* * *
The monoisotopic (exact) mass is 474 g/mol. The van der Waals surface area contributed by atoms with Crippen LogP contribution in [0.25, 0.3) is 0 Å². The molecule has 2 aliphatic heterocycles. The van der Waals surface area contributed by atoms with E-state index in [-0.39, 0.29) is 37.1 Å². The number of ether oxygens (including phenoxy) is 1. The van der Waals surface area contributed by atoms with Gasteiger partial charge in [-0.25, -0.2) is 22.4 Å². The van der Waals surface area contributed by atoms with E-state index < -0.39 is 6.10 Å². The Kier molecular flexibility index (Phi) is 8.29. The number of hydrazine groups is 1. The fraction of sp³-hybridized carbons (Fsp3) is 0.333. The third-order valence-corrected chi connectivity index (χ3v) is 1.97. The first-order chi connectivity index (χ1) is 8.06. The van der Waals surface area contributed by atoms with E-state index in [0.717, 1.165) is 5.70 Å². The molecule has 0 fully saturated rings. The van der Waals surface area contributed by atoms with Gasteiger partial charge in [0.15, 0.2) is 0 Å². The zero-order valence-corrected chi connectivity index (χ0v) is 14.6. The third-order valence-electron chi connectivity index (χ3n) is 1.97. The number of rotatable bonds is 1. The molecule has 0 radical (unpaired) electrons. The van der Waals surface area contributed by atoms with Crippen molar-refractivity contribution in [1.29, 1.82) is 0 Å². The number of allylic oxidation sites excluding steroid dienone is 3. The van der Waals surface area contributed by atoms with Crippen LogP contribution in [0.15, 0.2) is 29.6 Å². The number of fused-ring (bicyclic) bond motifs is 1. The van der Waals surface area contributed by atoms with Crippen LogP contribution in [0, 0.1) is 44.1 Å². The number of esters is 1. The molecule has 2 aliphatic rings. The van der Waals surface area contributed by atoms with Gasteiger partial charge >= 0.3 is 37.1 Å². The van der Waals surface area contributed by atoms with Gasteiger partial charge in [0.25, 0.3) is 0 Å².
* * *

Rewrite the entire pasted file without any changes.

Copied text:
The monoisotopic (exact) mass is 474 g/mol. The van der Waals surface area contributed by atoms with Crippen LogP contribution in [0.25, 0.3) is 0 Å². The molecule has 2 aliphatic heterocycles. The van der Waals surface area contributed by atoms with E-state index in [-0.39, 0.29) is 37.1 Å². The number of ether oxygens (including phenoxy) is 1. The van der Waals surface area contributed by atoms with Gasteiger partial charge in [-0.25, -0.2) is 22.4 Å². The van der Waals surface area contributed by atoms with E-state index < -0.39 is 6.10 Å². The Kier molecular flexibility index (Phi) is 8.29. The number of hydrazine groups is 1. The fraction of sp³-hybridized carbons (Fsp3) is 0.333. The third-order valence-corrected chi connectivity index (χ3v) is 1.97. The first-order chi connectivity index (χ1) is 8.06. The van der Waals surface area contributed by atoms with E-state index in [0.717, 1.165) is 5.70 Å². The molecule has 0 fully saturated rings. The van der Waals surface area contributed by atoms with Gasteiger partial charge in [0.15, 0.2) is 0 Å². The zero-order valence-corrected chi connectivity index (χ0v) is 14.6. The third-order valence-electron chi connectivity index (χ3n) is 1.97. The number of rotatable bonds is 1. The molecule has 0 radical (unpaired) electrons. The van der Waals surface area contributed by atoms with Crippen molar-refractivity contribution in [1.29, 1.82) is 0 Å². The number of allylic oxidation sites excluding steroid dienone is 3. The van der Waals surface area contributed by atoms with Crippen LogP contribution in [0.15, 0.2) is 29.6 Å². The number of fused-ring (bicyclic) bond motifs is 1. The van der Waals surface area contributed by atoms with Crippen LogP contribution in [0, 0.1) is 44.1 Å². The number of esters is 1. The molecule has 2 aliphatic rings. The van der Waals surface area contributed by atoms with Gasteiger partial charge >= 0.3 is 37.1 Å². The van der Waals surface area contributed by atoms with Gasteiger partial charge in [0.25, 0.3) is 0 Å².